NASA wants to measure moonquakes with laser-powered fiber optic cables

The moon’s seismic activity requires extremely sensitive tools to cut through the lunar dust.
Moon surface

Although the moon lacks tectonic plates, it still generates quakes from a variety of other factors. NASA/GSFC/Arizona State University

Even without any known active tectonic movement, the moon can still rumble. Its dramatic thermal changes, miniscule contractions from cooling, and even the influences of Earth’s gravity have all contributed to noticeable seismic activity. And just like on Earth, detecting these potentially powerful moonquakes will be important for the safety of any future equipment, buildings, and people atop the lunar surface. 

But instead of traditional seismometers, NASA hopes Artemis astronauts will be able to deploy laser-powered fiber optic cables.

In a recent study published in Earth and Planetary Science Letters, researchers at Caltech made the case for the promising capabilities of a new, high-tech seismological tool known as distributed acoustic sensing (DAS). Unlike traditional seismometers, DAS equipment measures the extremely tiny tremors detected in laser light as it travels through fiber optic cables. According to a separate paper from last year, a roughly 62-mile DAS cable line could hypothetically do the job of 10,000 individual seismometers.

[Related: Researchers unlock fiber optic connection 1.2 million times faster than broadband.]

This is particularly crucial given just how difficult it’s been to measure lunar seismic activity in the past. Apollo astronauts installed multiple seismometers on the lunar surface during the 1970’s, which managed to record quakes as intense as a magnitude 5. But those readings weren’t particularly precise, due to what’s known as scattering—when seismic waves are muddied from passing through layers of extremely fine, powdery regalith dust.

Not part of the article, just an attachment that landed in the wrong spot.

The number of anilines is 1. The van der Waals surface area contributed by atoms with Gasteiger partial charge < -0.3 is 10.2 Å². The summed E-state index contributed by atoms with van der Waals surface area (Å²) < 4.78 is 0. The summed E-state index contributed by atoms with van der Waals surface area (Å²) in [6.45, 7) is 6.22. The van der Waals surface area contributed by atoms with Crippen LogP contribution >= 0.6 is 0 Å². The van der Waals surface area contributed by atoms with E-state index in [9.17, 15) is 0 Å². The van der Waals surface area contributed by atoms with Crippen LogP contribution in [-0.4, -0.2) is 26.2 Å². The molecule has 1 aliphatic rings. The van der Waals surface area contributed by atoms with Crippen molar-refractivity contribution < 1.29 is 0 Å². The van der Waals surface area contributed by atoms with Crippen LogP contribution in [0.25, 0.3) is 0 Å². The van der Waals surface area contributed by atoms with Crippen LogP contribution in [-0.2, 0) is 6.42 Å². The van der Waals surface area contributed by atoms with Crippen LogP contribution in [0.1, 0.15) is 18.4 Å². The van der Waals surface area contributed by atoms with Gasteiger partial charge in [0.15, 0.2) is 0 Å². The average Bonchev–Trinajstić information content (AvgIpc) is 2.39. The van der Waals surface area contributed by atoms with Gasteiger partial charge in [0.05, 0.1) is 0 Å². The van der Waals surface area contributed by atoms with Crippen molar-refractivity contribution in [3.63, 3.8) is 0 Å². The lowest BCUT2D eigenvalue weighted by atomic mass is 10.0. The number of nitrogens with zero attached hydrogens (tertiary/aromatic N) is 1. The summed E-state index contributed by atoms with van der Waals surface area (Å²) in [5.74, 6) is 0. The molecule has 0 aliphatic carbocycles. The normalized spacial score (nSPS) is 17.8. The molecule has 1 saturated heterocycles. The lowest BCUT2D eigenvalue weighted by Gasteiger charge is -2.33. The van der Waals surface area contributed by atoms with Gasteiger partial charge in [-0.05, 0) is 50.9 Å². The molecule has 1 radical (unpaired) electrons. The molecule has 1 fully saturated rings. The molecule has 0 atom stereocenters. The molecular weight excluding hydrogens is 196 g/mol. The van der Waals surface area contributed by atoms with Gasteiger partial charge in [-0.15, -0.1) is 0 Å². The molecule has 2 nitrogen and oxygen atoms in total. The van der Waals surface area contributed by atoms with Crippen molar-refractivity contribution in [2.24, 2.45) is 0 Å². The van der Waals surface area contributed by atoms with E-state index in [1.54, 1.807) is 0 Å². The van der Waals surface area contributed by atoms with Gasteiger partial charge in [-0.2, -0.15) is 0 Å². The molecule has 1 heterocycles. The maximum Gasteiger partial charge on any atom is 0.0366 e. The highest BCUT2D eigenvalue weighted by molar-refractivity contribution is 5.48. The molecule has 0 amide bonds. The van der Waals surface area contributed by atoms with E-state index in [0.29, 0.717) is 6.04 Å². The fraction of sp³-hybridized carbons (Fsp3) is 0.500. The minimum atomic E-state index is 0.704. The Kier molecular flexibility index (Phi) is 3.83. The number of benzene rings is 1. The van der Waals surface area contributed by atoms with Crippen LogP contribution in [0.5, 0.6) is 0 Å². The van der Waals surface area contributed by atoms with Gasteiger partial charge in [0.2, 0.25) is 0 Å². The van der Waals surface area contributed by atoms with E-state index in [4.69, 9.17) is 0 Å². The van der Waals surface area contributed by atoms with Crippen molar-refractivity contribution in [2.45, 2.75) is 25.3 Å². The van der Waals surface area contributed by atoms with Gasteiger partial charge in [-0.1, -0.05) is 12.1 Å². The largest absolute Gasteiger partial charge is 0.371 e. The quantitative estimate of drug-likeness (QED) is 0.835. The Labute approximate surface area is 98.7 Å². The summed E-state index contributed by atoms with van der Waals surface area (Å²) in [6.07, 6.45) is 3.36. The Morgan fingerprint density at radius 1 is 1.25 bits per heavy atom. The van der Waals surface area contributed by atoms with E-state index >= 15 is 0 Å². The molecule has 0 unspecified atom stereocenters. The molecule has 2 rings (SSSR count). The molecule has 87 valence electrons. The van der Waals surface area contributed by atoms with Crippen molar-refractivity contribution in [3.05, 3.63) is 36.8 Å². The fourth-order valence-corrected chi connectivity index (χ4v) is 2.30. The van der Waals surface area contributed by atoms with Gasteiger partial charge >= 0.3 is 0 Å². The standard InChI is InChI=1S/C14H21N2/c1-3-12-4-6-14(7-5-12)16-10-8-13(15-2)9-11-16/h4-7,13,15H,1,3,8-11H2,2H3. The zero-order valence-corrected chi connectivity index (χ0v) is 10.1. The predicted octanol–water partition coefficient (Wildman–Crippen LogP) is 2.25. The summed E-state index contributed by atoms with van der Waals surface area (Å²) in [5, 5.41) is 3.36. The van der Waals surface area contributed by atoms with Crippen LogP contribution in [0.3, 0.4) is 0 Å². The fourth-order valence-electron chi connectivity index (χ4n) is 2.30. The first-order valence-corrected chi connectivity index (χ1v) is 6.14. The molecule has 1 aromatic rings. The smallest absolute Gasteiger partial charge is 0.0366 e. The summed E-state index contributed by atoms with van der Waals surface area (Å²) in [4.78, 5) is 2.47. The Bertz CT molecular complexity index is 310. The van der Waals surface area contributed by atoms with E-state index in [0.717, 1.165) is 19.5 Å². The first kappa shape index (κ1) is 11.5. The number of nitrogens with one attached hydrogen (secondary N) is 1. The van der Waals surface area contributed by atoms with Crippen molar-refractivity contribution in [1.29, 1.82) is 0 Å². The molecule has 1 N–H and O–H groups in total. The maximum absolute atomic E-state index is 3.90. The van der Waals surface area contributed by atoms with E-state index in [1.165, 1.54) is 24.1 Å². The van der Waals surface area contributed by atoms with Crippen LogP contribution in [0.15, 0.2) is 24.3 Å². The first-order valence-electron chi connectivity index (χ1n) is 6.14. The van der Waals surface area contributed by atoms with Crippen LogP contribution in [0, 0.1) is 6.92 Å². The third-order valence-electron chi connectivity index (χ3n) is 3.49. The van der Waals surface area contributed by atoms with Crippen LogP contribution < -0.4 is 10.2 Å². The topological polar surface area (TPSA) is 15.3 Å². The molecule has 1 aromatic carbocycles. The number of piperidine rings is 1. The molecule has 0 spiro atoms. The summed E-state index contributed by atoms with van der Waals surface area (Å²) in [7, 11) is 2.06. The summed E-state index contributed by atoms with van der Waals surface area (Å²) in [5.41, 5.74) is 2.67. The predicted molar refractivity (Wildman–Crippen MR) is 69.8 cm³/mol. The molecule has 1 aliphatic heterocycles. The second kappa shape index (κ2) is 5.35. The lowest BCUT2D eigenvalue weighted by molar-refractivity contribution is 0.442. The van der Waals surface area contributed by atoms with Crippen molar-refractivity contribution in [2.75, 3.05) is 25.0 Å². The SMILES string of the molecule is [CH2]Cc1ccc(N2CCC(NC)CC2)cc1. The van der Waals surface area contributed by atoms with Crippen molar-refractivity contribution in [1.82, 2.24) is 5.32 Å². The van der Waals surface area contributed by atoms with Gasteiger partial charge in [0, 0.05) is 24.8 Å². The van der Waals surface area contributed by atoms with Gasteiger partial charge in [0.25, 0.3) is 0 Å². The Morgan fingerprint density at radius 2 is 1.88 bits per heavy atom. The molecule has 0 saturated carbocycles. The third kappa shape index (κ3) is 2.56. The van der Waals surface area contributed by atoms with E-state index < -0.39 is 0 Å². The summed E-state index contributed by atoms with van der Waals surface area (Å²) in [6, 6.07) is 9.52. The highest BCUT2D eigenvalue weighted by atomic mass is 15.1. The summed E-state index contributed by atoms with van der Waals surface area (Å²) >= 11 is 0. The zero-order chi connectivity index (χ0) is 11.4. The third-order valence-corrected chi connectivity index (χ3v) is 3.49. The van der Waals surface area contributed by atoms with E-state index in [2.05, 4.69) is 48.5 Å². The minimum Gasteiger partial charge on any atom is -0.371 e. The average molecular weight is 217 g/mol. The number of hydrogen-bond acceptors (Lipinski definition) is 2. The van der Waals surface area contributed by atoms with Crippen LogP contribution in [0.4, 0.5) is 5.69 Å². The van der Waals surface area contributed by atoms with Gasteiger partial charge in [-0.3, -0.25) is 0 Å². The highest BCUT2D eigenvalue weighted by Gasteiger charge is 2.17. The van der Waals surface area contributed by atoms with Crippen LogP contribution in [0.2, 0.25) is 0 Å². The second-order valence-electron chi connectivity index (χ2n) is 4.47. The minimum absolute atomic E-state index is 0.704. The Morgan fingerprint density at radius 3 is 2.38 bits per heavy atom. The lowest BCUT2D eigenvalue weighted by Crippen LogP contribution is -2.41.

Researchers believe using fiber optic DAS setups could potentially solve this problem by averaging thousands of sensor points, and the data to back it up. According to a recent Caltech profile, the team of geophysicists deployed a similar cable system near Antarctica’s South Pole, the closest environment on Earth to our natural satellite’s surface due to its remote, harsh surroundings. Subsequent tests successfully detected subtle seismic activity such as cracking and shifting ice, while holding up against the harsh surroundings.

Of course, the moon’s brutal surface makes Antarctica look almost pleasant by comparison. Aside from the dust, temperature fluctuations routinely vary between 130 and -334 degrees Fahrenheit, while the lack of atmosphere means regular bombardment by solar radiation. All that said, Caltech researchers believe fiber optic cabling could easily be designed to withstand these factors. With additional work, including further optimizing its energy efficiency, the team believes DAS equipment could arrive alongside Artemis astronauts in the near future, ready to measure any moonquakes that come its way.